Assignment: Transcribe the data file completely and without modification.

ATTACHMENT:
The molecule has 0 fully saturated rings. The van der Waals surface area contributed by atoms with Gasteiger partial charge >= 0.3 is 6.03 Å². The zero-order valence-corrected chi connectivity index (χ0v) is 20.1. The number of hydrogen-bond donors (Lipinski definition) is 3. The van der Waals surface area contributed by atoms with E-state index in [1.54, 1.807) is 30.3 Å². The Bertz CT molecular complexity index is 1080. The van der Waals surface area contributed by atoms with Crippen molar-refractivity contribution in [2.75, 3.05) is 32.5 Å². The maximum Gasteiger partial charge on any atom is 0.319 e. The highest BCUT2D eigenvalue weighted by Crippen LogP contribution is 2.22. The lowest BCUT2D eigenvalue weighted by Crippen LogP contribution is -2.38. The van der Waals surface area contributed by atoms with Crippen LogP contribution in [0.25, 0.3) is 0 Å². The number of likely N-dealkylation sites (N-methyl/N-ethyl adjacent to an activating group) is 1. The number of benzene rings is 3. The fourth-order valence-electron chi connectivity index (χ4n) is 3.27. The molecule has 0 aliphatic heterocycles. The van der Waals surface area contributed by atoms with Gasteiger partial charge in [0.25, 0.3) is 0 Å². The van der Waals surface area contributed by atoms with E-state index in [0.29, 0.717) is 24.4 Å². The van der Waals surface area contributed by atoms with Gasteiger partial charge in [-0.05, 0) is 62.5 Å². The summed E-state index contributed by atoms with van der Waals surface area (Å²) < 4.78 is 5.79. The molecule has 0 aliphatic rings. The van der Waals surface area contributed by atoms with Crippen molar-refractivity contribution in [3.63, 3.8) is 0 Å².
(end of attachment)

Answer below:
The molecule has 0 fully saturated rings. The van der Waals surface area contributed by atoms with Gasteiger partial charge >= 0.3 is 6.03 Å². The zero-order valence-corrected chi connectivity index (χ0v) is 20.1. The number of hydrogen-bond donors (Lipinski definition) is 3. The van der Waals surface area contributed by atoms with E-state index in [1.54, 1.807) is 30.3 Å². The Bertz CT molecular complexity index is 1080. The van der Waals surface area contributed by atoms with Crippen molar-refractivity contribution in [2.75, 3.05) is 32.5 Å². The maximum Gasteiger partial charge on any atom is 0.319 e. The highest BCUT2D eigenvalue weighted by Crippen LogP contribution is 2.22. The lowest BCUT2D eigenvalue weighted by Crippen LogP contribution is -2.38. The van der Waals surface area contributed by atoms with Crippen LogP contribution in [0.25, 0.3) is 0 Å². The number of likely N-dealkylation sites (N-methyl/N-ethyl adjacent to an activating group) is 1. The number of benzene rings is 3. The fourth-order valence-electron chi connectivity index (χ4n) is 3.27. The molecule has 0 aliphatic heterocycles. The van der Waals surface area contributed by atoms with Gasteiger partial charge in [0.25, 0.3) is 0 Å². The van der Waals surface area contributed by atoms with E-state index in [0.29, 0.717) is 24.4 Å². The van der Waals surface area contributed by atoms with Gasteiger partial charge in [-0.05, 0) is 62.5 Å². The summed E-state index contributed by atoms with van der Waals surface area (Å²) < 4.78 is 5.79. The molecule has 0 aliphatic rings. The van der Waals surface area contributed by atoms with Crippen molar-refractivity contribution in [3.63, 3.8) is 0 Å².